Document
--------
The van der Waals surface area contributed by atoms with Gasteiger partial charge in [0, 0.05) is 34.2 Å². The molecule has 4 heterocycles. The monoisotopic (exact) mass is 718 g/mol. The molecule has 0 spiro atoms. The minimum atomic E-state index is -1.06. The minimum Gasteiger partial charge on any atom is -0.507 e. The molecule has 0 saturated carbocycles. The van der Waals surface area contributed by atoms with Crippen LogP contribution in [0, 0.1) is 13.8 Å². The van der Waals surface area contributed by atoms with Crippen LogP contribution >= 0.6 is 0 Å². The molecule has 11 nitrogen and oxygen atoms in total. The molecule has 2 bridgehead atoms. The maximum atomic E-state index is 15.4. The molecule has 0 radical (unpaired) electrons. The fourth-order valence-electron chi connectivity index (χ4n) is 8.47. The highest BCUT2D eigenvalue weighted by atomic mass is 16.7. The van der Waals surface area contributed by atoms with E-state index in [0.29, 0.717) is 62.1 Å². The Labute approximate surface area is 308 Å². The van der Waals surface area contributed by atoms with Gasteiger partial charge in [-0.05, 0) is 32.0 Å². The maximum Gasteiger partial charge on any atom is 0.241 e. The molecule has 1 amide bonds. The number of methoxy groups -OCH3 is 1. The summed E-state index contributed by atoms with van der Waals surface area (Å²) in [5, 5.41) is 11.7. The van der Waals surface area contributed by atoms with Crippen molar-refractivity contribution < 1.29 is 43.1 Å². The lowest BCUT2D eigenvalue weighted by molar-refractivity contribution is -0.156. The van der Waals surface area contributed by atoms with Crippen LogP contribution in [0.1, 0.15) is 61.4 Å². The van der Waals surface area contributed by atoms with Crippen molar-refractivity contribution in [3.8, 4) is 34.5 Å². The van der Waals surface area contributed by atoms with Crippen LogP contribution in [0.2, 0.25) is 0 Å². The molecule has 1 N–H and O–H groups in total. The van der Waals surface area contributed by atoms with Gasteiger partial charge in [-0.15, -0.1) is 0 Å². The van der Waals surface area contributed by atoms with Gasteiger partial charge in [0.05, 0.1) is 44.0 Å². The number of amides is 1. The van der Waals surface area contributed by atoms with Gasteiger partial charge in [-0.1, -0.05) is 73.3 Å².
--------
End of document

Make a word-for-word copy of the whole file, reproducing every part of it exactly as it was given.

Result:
The van der Waals surface area contributed by atoms with Gasteiger partial charge in [0, 0.05) is 34.2 Å². The molecule has 4 heterocycles. The monoisotopic (exact) mass is 718 g/mol. The molecule has 0 spiro atoms. The minimum atomic E-state index is -1.06. The minimum Gasteiger partial charge on any atom is -0.507 e. The molecule has 0 saturated carbocycles. The van der Waals surface area contributed by atoms with Crippen LogP contribution in [0, 0.1) is 13.8 Å². The van der Waals surface area contributed by atoms with Crippen LogP contribution >= 0.6 is 0 Å². The molecule has 11 nitrogen and oxygen atoms in total. The molecule has 2 bridgehead atoms. The maximum atomic E-state index is 15.4. The molecule has 0 radical (unpaired) electrons. The fourth-order valence-electron chi connectivity index (χ4n) is 8.47. The highest BCUT2D eigenvalue weighted by atomic mass is 16.7. The van der Waals surface area contributed by atoms with E-state index in [0.29, 0.717) is 62.1 Å². The Labute approximate surface area is 308 Å². The van der Waals surface area contributed by atoms with Gasteiger partial charge in [-0.05, 0) is 32.0 Å². The maximum Gasteiger partial charge on any atom is 0.241 e. The molecule has 1 amide bonds. The number of methoxy groups -OCH3 is 1. The summed E-state index contributed by atoms with van der Waals surface area (Å²) in [5, 5.41) is 11.7. The van der Waals surface area contributed by atoms with Crippen molar-refractivity contribution < 1.29 is 43.1 Å². The lowest BCUT2D eigenvalue weighted by molar-refractivity contribution is -0.156. The van der Waals surface area contributed by atoms with Crippen LogP contribution in [0.1, 0.15) is 61.4 Å². The van der Waals surface area contributed by atoms with Crippen molar-refractivity contribution in [3.8, 4) is 34.5 Å². The van der Waals surface area contributed by atoms with Crippen LogP contribution in [0.2, 0.25) is 0 Å². The molecule has 1 N–H and O–H groups in total. The van der Waals surface area contributed by atoms with Gasteiger partial charge in [-0.15, -0.1) is 0 Å². The van der Waals surface area contributed by atoms with Gasteiger partial charge in [0.05, 0.1) is 44.0 Å². The number of amides is 1. The van der Waals surface area contributed by atoms with Gasteiger partial charge in [-0.1, -0.05) is 73.3 Å².